(1) Whatever comforts men may have at present in their possession, whatever excellencies or endowments they may have, they love to be alone to study and think of them. When they are separated from the present use of them, they will still be recounting and casting them up in imagination, surveying their happiness in them, applauding their own hearts in their conditions. Just as rich men love money, love to be always looking at it, counting it over, so men love to be always summing up their comforts and privileges, those that are lacked by others especially: as how rich they are, how great, how they excel others in parts and gifts, etc. O how much of that precious sand of our thoughts runs out this way! So the man in the Gospel keeps an audit in his heart, "Soul," he said, "you have goods laid up for many years." So Haman took an inventory of his honors and goods, talking of "all the glory of his riches and all the things in which the king had promoted him." So Nebuchadnezzar, as it may seem, was alone walking and talking to himself like a fool, saying, "Is this not the great Babylon which I have built by the might of my power, for the glory of my majesty?" (Dan 4:30)

And it is not only upon their comforts, but they also do this in regard to their excellences, as their learning, their wisdom, etc. Men love to stand looking upon these in the mirror of their own speculation, as fair faces love to look often and long into glass mirrors. This all comes from the self-flattery in men, they desire to keep their happiness still fresh and continued in their eye. But these thoughts—when they do not raise up in ihe heart thankfulness to God, when they are not used for that end—are the bellows of pride. They are vain and abominable thoughts in the eyes of God, as would appear from God's dealing with those mentioned before. For to the man in the Gospel, He says, "Fool! This very night your soul shall be required of you," etc. (Luke 12:20). And to Nebuchadnezzar, while "the word was in his mouth," (giving him no further warning,) God struck him with madness and beastliness. As for Haman, you know that he was like a wall that swells before it breaks and falls into ruin and decay.

(2) This speculative enjoying of pleasures, this acting of sins in our imaginations, appears in regard to things to come also. For men view them afar off, their hopes going forth to meet them in their thoughts. They take much contentment from entertaining their desires with such vain promisings and expectations beforehand. Those in Isaiah wound up their hearts to a higher pin of jollity in the midst of their cups, for their hearts thought and promised them that "Tomorrow as today, and much more abundant," (Isa 56:12). So those in James 4:13 say to themselves, "We will go into such a city and continue there a year, and buy and sell and get gain." The promise of this, the thoughts of it beforehand, feeds them and keeps up comfort in their hearts. When men rise up in the morning, they begin to think ahead with much pleasure about the carnal pleasures which they have the promise of for that day or week (as that they shall go to such a company, that they shall be merry, that they shall enjoy the satisfaction of such and such lusts, that they shall hear good news, etc.).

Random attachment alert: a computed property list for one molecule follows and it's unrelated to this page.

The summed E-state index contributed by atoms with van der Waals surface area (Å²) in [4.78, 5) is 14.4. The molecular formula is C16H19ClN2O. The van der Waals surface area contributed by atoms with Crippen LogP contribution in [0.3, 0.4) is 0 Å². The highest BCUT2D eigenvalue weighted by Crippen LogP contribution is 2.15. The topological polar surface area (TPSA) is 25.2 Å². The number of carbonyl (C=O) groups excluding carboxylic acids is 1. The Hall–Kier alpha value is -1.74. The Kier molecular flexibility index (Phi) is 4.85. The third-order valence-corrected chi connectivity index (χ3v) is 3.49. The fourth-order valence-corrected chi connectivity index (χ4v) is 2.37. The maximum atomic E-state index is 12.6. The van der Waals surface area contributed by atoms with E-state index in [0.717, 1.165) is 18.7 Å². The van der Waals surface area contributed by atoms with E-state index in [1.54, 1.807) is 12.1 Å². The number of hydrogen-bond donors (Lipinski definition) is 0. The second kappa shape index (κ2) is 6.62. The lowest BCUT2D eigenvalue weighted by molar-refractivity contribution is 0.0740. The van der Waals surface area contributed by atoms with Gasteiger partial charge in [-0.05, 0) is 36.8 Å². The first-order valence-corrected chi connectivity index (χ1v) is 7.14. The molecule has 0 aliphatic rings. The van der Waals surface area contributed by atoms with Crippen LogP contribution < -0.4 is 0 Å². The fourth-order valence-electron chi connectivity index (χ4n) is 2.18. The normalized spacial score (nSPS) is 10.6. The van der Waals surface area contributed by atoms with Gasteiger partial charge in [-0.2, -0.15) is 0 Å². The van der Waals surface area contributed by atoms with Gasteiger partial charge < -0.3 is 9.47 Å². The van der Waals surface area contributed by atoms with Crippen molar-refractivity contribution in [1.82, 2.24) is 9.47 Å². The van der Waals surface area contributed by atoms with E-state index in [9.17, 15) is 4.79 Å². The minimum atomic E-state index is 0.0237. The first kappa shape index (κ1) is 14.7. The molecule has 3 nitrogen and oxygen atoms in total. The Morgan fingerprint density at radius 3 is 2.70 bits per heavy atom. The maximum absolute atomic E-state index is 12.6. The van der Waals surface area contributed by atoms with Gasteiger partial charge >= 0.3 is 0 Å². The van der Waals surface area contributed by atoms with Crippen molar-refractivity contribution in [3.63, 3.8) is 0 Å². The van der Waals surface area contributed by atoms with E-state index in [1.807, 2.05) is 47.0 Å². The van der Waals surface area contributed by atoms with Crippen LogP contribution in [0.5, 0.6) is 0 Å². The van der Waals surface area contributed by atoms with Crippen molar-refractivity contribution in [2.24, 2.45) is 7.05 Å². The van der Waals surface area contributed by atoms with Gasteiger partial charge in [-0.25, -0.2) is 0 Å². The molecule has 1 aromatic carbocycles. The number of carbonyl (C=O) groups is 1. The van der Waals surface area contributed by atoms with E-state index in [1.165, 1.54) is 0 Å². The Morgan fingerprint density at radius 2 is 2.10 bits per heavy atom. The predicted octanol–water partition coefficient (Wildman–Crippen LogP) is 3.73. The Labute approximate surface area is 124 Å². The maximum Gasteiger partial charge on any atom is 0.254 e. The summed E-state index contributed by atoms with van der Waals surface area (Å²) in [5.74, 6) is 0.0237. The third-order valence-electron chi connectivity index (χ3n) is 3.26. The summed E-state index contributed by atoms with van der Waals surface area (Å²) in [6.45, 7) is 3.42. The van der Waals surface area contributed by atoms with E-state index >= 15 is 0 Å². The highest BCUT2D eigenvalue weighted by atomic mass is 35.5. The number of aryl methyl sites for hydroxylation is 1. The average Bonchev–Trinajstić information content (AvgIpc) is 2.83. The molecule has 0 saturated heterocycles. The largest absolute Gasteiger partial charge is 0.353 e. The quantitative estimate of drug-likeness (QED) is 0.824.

As godly men live by faith in God's promises ("By these men live, and in all these things is the life of my spirit," said Hezekiah, even "what God has spoken,"— Isa 38:15-18), so do carnal men live much upon the promises of their own hearts and thoughts beforehand. For it is to this head of vain thoughts that these promisings are to be reduced, "their inward thought is that their houses shall continue forever," and this thought pleases them. Is there any pleasure which a man makes much account of but he acts it over first in private, in his own thoughts? And in this way men foolishly take their own words and promises and so "fool themselves in the end," (Jer 17:11). They take up beforehand in their thoughts, upon trust, the pleasures that they are expecting to enjoy. Even as spendthrifts spend their rents, as heirs spend their inheritances before they actually get them, so when they indeed come to enjoy the pleasures they expected, either they prove to be but "dreamers," or they find their "souls empty," or they find the enjoyment so much under their expectation, so stale, that there still proves to be more in the imagination than in the thing. This comes from the vastness and greediness of men's desires, which is the cause of it. So it is written, "He multiplies his desires as hell and is like death and cannot be satisfied, but gathers all nations to himself and heaps to himself all people," (Hab 2:5)—he swallows them up in his thoughts. So it is with an ambitious scholar, who swallows up all the preferments that are in his view.